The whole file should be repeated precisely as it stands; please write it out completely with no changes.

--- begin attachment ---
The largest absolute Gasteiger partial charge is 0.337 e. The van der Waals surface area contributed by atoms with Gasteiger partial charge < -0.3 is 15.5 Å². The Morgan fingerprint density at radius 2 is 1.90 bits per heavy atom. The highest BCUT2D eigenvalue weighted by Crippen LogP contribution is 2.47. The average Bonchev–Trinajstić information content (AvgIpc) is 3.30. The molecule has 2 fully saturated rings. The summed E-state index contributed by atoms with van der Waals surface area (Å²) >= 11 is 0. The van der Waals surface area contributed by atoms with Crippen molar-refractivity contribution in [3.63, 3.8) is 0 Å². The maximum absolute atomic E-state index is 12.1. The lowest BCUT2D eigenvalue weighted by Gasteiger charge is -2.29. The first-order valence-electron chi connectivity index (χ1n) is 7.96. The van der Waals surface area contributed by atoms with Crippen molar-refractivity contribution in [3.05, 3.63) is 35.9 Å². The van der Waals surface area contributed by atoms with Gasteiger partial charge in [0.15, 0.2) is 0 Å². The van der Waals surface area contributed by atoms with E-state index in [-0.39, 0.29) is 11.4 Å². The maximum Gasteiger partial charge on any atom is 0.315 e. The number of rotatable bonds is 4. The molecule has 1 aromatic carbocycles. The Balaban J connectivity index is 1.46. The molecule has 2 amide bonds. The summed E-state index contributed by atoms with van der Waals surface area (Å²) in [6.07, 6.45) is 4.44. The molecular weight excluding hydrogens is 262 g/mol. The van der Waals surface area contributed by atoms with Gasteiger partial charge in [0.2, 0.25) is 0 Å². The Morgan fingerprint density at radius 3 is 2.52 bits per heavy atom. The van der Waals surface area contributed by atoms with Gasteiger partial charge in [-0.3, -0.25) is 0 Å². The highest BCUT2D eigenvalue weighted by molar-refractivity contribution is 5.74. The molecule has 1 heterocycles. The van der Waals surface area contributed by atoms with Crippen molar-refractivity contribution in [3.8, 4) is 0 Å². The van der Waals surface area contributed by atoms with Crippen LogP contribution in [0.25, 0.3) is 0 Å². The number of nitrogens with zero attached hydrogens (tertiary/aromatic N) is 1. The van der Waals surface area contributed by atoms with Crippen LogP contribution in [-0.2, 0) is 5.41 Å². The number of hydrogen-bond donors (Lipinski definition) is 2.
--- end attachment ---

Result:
The largest absolute Gasteiger partial charge is 0.337 e. The van der Waals surface area contributed by atoms with Gasteiger partial charge < -0.3 is 15.5 Å². The Morgan fingerprint density at radius 2 is 1.90 bits per heavy atom. The highest BCUT2D eigenvalue weighted by Crippen LogP contribution is 2.47. The average Bonchev–Trinajstić information content (AvgIpc) is 3.30. The molecule has 2 fully saturated rings. The summed E-state index contributed by atoms with van der Waals surface area (Å²) >= 11 is 0. The van der Waals surface area contributed by atoms with Crippen molar-refractivity contribution in [3.63, 3.8) is 0 Å². The maximum absolute atomic E-state index is 12.1. The lowest BCUT2D eigenvalue weighted by Gasteiger charge is -2.29. The first-order valence-electron chi connectivity index (χ1n) is 7.96. The van der Waals surface area contributed by atoms with Crippen molar-refractivity contribution in [3.05, 3.63) is 35.9 Å². The van der Waals surface area contributed by atoms with Gasteiger partial charge in [0.15, 0.2) is 0 Å². The van der Waals surface area contributed by atoms with E-state index in [-0.39, 0.29) is 11.4 Å². The maximum Gasteiger partial charge on any atom is 0.315 e. The number of rotatable bonds is 4. The molecule has 1 aromatic carbocycles. The Balaban J connectivity index is 1.46. The molecule has 2 amide bonds. The summed E-state index contributed by atoms with van der Waals surface area (Å²) in [6.07, 6.45) is 4.44. The molecular weight excluding hydrogens is 262 g/mol. The van der Waals surface area contributed by atoms with Gasteiger partial charge in [0.2, 0.25) is 0 Å². The Morgan fingerprint density at radius 3 is 2.52 bits per heavy atom. The van der Waals surface area contributed by atoms with Gasteiger partial charge in [-0.3, -0.25) is 0 Å². The highest BCUT2D eigenvalue weighted by molar-refractivity contribution is 5.74. The molecule has 1 heterocycles. The van der Waals surface area contributed by atoms with Crippen molar-refractivity contribution in [3.8, 4) is 0 Å². The van der Waals surface area contributed by atoms with Crippen LogP contribution in [0.25, 0.3) is 0 Å². The number of nitrogens with zero attached hydrogens (tertiary/aromatic N) is 1. The van der Waals surface area contributed by atoms with Crippen LogP contribution in [-0.2, 0) is 5.41 Å². The number of hydrogen-bond donors (Lipinski definition) is 2.